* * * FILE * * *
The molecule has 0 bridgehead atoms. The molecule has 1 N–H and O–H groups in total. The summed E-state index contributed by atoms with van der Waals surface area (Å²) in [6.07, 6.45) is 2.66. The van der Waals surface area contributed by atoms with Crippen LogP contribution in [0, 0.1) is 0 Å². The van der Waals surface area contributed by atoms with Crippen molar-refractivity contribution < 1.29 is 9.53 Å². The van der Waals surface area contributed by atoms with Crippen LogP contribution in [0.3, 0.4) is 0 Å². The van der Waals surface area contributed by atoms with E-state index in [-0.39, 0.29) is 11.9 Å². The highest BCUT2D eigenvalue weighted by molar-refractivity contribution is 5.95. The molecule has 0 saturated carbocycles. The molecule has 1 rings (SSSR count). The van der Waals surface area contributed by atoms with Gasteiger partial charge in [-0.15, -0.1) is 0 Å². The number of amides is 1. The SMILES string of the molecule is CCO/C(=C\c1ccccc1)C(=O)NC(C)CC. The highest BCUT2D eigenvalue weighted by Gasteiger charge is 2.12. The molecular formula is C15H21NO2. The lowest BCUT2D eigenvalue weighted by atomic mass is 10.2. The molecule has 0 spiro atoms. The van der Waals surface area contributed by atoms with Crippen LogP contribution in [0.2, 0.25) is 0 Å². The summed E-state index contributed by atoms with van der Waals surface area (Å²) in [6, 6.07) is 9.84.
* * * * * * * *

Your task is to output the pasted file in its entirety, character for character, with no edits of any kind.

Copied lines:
The molecule has 0 bridgehead atoms. The molecule has 1 N–H and O–H groups in total. The summed E-state index contributed by atoms with van der Waals surface area (Å²) in [6.07, 6.45) is 2.66. The van der Waals surface area contributed by atoms with Crippen LogP contribution in [0, 0.1) is 0 Å². The van der Waals surface area contributed by atoms with Crippen molar-refractivity contribution < 1.29 is 9.53 Å². The van der Waals surface area contributed by atoms with Crippen LogP contribution in [0.3, 0.4) is 0 Å². The van der Waals surface area contributed by atoms with E-state index in [-0.39, 0.29) is 11.9 Å². The highest BCUT2D eigenvalue weighted by molar-refractivity contribution is 5.95. The molecule has 0 saturated carbocycles. The molecule has 1 rings (SSSR count). The van der Waals surface area contributed by atoms with Gasteiger partial charge in [-0.15, -0.1) is 0 Å². The number of amides is 1. The SMILES string of the molecule is CCO/C(=C\c1ccccc1)C(=O)NC(C)CC. The highest BCUT2D eigenvalue weighted by Gasteiger charge is 2.12. The molecular formula is C15H21NO2. The lowest BCUT2D eigenvalue weighted by atomic mass is 10.2. The molecule has 0 spiro atoms. The van der Waals surface area contributed by atoms with Crippen LogP contribution in [0.2, 0.25) is 0 Å². The summed E-state index contributed by atoms with van der Waals surface area (Å²) in [6, 6.07) is 9.84.